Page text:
White House struggle to define its vaccine diplomacy leaves Ukraine hanging

The Biden administration’s recent decision to send coronavirus vaccines to India has created tensions with Ukraine.

White House struggle to define its vaccine diplomacy leaves Ukraine hanging Photo

Ukraine’s access to Covid-19 vaccines is far from certain. The country has administered more than 750,000 doses to date. Most came from a batch of 12 million AstraZeneca doses sent by Indias Serum Institute in March. | Paul Kane/Getty Images

The Biden administration’s recent decision to send coronavirus vaccines to India has created tensions with another key ally: Ukraine, which has ramped up its requests for vaccine aid ahead of a visit this week from Secretary of State Antony Blinken.

Ukrainian President Volodymyr Zelensky’s administration has been pressing Washington for help obtaining vaccines since December, before Donald Trump left office, according to multiple U.S. and Ukrainian officials. The conversations have continued in recent weeks at the diplomatic level, and officials said the pandemic — and Ukraine’s hope for U.S. assistance — was a backdrop for a 50-minute phone call between Zelensky and Biden on April 2.

The Biden administration is eager to step up its international vaccine aid as a counter to China and Russia, which are increasing exports to boost their global influence. But U.S. officials have yet to commit specific assistance to Kyiv because they have not figured out how to prioritize the overwhelming number of requests they have received from multiple countries, according to two Biden administration officials familiar with the matter.

The U.S.-Ukraine dialogue on Covid-19 aid highlights the increasing conflict between the Biden administration’s desire to become the world’s largest vaccine donor and its decision to delay most donations until the majority of Americans are vaccinated. U.S. officials said the decision to commit unspecified millions of doses to India was easy, with thousands of people there are dying each day of Covid-19. But the calculus is trickier for countries such as Ukraine, where new infections are on a downward trajectory.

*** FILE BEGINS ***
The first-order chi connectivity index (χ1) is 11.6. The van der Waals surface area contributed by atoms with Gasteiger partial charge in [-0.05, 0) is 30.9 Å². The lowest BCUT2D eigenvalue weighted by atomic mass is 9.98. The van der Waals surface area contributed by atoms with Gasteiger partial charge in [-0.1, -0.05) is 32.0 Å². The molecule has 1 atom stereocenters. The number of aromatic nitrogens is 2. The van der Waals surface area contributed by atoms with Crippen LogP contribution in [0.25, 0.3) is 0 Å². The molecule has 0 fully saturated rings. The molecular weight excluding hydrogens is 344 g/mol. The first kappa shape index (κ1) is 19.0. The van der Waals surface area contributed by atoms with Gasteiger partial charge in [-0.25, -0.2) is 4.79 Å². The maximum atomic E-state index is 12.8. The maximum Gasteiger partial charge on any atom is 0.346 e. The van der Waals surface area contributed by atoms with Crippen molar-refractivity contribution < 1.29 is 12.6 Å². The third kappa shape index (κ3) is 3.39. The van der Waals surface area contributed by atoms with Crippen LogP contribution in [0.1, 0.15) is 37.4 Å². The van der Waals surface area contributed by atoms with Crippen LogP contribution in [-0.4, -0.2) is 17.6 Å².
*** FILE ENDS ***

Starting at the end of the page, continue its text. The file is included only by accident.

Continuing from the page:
Ukrainian President Volodymyr Zelensky speaks at the 74th United Nations (U.N.) General Assembly on September 25, 2019 in New York City. | Spencer Platt/Getty Images

"They just dont need the doses as badly as India does right now," one person involved in the U.S.-Ukraine diplomatic dialogue said. "Out of the things that the U.S. is worried about with Kyiv at the moment, this isnt number one on the list."

Senior Ukrainian officials said Monday that they do not expect Blinken to announce Covid-19 help during his visit, which will focus inevitably on the continuing conflict with Russian-backed separatists in Donbas, and the Kremlin’s military mobilization along the Ukrainian border, which it recently pulled back.

In Kyiv, Biden administration’s cautious approach to vaccine diplomacy brings back memories of America’s delayed response in providing military support and lethal aid to Ukraine to help the country in its fight against Russian-backed separatists. A shipment of doses could solidify Washington’s relationship with Kyiv at a time when Ukraine is increasingly vulnerable during Russian troop build-up on its border.

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